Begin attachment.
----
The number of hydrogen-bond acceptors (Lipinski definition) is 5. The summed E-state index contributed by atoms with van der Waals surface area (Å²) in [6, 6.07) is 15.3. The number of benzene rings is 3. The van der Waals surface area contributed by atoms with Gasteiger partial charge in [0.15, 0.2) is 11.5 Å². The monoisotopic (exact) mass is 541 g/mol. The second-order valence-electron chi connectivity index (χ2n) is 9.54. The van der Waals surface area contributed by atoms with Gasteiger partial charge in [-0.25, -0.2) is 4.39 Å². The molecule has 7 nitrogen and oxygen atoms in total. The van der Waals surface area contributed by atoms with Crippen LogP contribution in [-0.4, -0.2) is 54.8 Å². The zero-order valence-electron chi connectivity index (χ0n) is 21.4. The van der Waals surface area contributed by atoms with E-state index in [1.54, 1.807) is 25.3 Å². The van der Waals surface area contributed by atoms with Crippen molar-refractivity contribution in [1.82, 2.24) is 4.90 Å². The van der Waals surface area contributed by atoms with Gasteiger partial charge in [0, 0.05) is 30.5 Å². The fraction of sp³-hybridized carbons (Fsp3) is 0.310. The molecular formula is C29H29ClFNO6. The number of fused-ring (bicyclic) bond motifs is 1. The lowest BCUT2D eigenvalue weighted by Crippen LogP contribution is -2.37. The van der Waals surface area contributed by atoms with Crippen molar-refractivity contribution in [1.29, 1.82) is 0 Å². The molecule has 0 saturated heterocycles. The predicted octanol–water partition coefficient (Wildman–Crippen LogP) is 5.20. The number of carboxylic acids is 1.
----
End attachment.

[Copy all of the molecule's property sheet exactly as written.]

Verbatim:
The number of hydrogen-bond acceptors (Lipinski definition) is 5. The summed E-state index contributed by atoms with van der Waals surface area (Å²) in [6, 6.07) is 15.3. The number of benzene rings is 3. The van der Waals surface area contributed by atoms with Gasteiger partial charge in [0.15, 0.2) is 11.5 Å². The monoisotopic (exact) mass is 541 g/mol. The second-order valence-electron chi connectivity index (χ2n) is 9.54. The van der Waals surface area contributed by atoms with Gasteiger partial charge in [-0.25, -0.2) is 4.39 Å². The molecule has 7 nitrogen and oxygen atoms in total. The van der Waals surface area contributed by atoms with Crippen LogP contribution in [-0.4, -0.2) is 54.8 Å². The zero-order valence-electron chi connectivity index (χ0n) is 21.4. The van der Waals surface area contributed by atoms with E-state index in [1.54, 1.807) is 25.3 Å². The van der Waals surface area contributed by atoms with Crippen molar-refractivity contribution in [1.82, 2.24) is 4.90 Å². The van der Waals surface area contributed by atoms with Gasteiger partial charge in [0, 0.05) is 30.5 Å². The fraction of sp³-hybridized carbons (Fsp3) is 0.310. The molecular formula is C29H29ClFNO6. The number of fused-ring (bicyclic) bond motifs is 1. The lowest BCUT2D eigenvalue weighted by Crippen LogP contribution is -2.37. The van der Waals surface area contributed by atoms with Crippen molar-refractivity contribution in [1.29, 1.82) is 0 Å². The molecule has 0 saturated heterocycles. The predicted octanol–water partition coefficient (Wildman–Crippen LogP) is 5.20. The number of carboxylic acids is 1.